We all have those contacts in the phone that are just that-contacts! Numbers and emails we have no idea where they came from. Or, is it only me? I have accumulated so many over the years, considering I have never lost my contacts since I got my line in Form 2. Some have just come, somehow. Mostly in the era of 2Go. (Let’s not go there)
The teachers’ strike is over! Or what did the government say? Are they being paid, or what happened? I haven’t been watching news recently- maybe I hate the monotony on Social Media and Real Media on the same issues all day,all week, or my tolerance for politics ( which dominate news) is hapa kwa throat.
Have you slept hungry, not because you don’t have food in the house, but because cooking sucks, especially when you know you will eat it alone? Have you then tried to sleep in a cold bed (in Limuru), alone, and still hungry? Have you woken up at 1:00 pm every Saturday, hyper hungry and stayed indoors till Sunday evening without speaking to anyone? Makes the mouth stink. Has Monday ever reached without you doing the laundry for the week because you had no one to wash for you, or at least motivate you?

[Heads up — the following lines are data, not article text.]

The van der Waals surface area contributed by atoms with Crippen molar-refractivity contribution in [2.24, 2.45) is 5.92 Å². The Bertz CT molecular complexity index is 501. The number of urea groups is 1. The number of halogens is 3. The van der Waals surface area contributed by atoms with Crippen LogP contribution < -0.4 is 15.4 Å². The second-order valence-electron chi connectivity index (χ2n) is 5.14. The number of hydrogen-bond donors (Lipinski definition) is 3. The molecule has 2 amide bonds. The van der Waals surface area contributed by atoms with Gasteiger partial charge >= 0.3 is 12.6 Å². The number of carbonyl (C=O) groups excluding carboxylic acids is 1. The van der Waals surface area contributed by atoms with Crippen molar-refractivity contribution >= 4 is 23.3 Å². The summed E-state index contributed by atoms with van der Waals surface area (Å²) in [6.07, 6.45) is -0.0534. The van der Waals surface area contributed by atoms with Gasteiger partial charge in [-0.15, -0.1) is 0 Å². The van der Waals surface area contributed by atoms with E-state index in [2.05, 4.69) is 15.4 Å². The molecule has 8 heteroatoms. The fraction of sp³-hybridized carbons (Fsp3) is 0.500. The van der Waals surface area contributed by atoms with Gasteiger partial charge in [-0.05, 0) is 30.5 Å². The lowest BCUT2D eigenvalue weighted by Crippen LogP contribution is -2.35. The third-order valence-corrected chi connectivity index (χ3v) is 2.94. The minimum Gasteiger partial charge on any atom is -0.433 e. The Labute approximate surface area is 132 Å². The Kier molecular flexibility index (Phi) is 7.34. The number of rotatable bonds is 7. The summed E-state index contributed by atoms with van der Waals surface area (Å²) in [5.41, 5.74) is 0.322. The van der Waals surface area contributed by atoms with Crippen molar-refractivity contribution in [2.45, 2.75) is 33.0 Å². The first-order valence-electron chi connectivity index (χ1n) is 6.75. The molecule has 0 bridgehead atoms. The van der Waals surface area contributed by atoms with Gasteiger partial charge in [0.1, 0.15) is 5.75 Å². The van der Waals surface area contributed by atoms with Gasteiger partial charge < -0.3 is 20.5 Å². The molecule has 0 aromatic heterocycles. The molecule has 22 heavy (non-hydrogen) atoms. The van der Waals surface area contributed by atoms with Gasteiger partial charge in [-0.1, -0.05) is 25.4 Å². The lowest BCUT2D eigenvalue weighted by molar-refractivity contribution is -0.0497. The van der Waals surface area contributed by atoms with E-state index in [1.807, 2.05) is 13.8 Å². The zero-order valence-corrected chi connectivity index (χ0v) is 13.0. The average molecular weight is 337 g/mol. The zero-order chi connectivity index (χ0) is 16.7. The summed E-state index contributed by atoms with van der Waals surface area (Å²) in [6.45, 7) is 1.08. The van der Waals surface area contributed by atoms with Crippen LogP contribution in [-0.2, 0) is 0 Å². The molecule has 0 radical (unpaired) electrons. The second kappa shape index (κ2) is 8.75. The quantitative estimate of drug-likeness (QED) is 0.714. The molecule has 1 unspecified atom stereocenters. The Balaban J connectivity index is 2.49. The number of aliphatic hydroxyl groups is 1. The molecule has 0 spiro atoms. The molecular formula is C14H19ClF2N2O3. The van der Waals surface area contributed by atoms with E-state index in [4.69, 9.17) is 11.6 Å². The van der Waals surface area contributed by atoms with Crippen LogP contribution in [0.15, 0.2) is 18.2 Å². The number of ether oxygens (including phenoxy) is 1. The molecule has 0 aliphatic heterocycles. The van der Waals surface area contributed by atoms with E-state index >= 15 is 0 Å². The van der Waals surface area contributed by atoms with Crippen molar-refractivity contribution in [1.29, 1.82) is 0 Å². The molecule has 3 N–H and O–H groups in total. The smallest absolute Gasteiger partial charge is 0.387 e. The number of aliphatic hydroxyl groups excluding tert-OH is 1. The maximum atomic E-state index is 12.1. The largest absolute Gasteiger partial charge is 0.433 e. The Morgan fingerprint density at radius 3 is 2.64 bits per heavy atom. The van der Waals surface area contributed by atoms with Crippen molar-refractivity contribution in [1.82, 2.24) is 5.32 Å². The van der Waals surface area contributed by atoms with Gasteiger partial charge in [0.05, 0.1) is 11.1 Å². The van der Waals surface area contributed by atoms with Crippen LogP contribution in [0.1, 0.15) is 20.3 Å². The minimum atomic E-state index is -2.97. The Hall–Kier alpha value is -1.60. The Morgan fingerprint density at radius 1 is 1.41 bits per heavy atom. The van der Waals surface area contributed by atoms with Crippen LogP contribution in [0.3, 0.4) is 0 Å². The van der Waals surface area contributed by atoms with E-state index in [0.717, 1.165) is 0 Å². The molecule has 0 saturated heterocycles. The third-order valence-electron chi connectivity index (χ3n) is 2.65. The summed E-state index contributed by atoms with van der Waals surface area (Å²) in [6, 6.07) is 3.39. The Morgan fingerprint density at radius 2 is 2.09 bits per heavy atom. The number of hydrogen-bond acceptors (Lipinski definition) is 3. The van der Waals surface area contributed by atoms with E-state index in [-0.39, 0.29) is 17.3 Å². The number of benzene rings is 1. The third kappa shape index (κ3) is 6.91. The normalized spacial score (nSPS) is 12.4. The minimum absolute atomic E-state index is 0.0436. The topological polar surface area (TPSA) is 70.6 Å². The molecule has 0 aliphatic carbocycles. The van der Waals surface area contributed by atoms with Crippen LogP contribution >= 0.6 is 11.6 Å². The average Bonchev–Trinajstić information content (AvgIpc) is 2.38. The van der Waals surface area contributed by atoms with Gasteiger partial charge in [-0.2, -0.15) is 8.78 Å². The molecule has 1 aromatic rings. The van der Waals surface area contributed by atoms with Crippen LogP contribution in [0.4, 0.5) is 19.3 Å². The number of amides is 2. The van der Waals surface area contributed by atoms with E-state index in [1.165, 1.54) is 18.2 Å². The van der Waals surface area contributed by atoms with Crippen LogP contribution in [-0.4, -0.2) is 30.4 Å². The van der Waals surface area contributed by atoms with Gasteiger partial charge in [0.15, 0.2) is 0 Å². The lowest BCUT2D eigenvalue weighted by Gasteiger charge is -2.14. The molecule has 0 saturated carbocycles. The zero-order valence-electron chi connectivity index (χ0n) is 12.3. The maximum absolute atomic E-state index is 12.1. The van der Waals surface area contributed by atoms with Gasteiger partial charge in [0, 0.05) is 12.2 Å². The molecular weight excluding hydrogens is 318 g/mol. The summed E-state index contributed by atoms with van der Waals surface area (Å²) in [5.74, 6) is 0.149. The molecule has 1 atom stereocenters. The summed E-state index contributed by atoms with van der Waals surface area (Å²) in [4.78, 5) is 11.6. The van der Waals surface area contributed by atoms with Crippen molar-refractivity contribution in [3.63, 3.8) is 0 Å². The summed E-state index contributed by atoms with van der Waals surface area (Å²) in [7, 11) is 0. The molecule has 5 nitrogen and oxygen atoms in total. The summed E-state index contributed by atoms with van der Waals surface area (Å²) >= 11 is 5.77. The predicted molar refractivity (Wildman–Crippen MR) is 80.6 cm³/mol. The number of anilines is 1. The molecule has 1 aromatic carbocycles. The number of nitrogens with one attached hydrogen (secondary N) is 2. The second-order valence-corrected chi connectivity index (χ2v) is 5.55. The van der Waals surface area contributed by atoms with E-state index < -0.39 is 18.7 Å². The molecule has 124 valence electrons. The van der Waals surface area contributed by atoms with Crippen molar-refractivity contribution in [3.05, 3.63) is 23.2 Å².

Two children, A and B are playing in ashes. You know, the game of smearing ash on each other’s face to make “Kamuithia”. Child B’s grandmother meets the kids playing and panics. You see, the “ash” is actually a very poisonous coffee pesticide. She picks up her grandchild and runs off with her, leaving Child A playing with the poison, unamused. An older child, C, comes along and is shocked. He doesn’t run away to call for help, he doesn’t join in to play, he doesn’t admonish him, he does a smart thing… he carefully ties Child A’s hands with polyethylene bags so that he doesn’t put his hands in his mouth… and takes him home.